I had heard that after the war, the new government in Germany wanted to make sure they would never again fall into such horrible sheep again, disconnected from moral decision making.  First, the American army made locals who swore, despite the odor in the air, that they did not know what was happening, to clean up the camps. Then the German government outlawed the symbols of Nazism. This was a “heritage” that was not to be honored ever again by people. We visited Dachau and watched the students act like typical unruly teenagers as the information film started,  turn into open-mouth silent beings.  They could understand what I call the Hitler rants. And they did not admire it at all.

Why am I sharing this? My personal story is minor compared to so many of the people of color who live as our neighbors but, too often, not as our friends.  I wanted to remind you that the world is full of hate, even here. We can not fix the world. All we can each do is fix ourselves and help heal this nation.

A song was shared in the We Are Here: A Celebration of Resilience, Resistance, and Hope twice……that’s how good an anthem it is.  The ‘Partisans’ Song’ – Zog Nit Kein Mol was written by Hirsch Glik, 22,  in the Vilna Ghetto in 1943. It is one of the most powerful songs of resistance and defiance ever written when you consider that Hitler boasted that his Reich would endure for a thousand years, and it is the Jewish people who resisted the forces of hatred and have endured, not the Third Reich,  which lasted twelve years.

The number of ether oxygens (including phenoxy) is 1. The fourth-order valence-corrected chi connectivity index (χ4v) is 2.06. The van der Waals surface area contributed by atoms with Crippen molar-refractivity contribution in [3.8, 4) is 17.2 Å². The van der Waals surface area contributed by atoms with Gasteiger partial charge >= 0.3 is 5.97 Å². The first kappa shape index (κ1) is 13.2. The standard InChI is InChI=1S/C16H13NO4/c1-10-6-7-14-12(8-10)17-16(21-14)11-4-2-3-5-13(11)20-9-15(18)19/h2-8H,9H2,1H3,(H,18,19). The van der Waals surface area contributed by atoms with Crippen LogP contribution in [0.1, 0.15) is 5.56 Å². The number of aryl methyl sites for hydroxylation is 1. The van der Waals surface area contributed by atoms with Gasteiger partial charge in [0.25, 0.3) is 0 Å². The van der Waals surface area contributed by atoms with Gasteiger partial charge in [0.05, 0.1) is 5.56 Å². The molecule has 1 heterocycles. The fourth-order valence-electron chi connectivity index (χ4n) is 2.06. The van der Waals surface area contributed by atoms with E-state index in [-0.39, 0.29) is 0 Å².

Let’s get to work and realize that indeed to prove all lives matter we must pay attention NOW to fixing things so BLACK LIVES MATTER also and don’t stop there….we have a lot to do to raise all people. And please remember that YOUR status is not diminished in any way as we raise all who need to be.

Author: GoingPlaces Can-Do Zero Waste

I moved to McMinnville a few years ago and was impressed with its friendliness and the beauty of the surrounding countryside. I write several blogs. GoingPlacesLivingLife is my personal blog related to travel, food and just general thoughts. Can-Do Real Food tells about my business processing local produce from small farms and preserving it by canning and dehydrating. The concept of Zero Waste appeals to me because we can truly reduce what gets tossed into the landfill with very small changes in our lifestyle. Join us.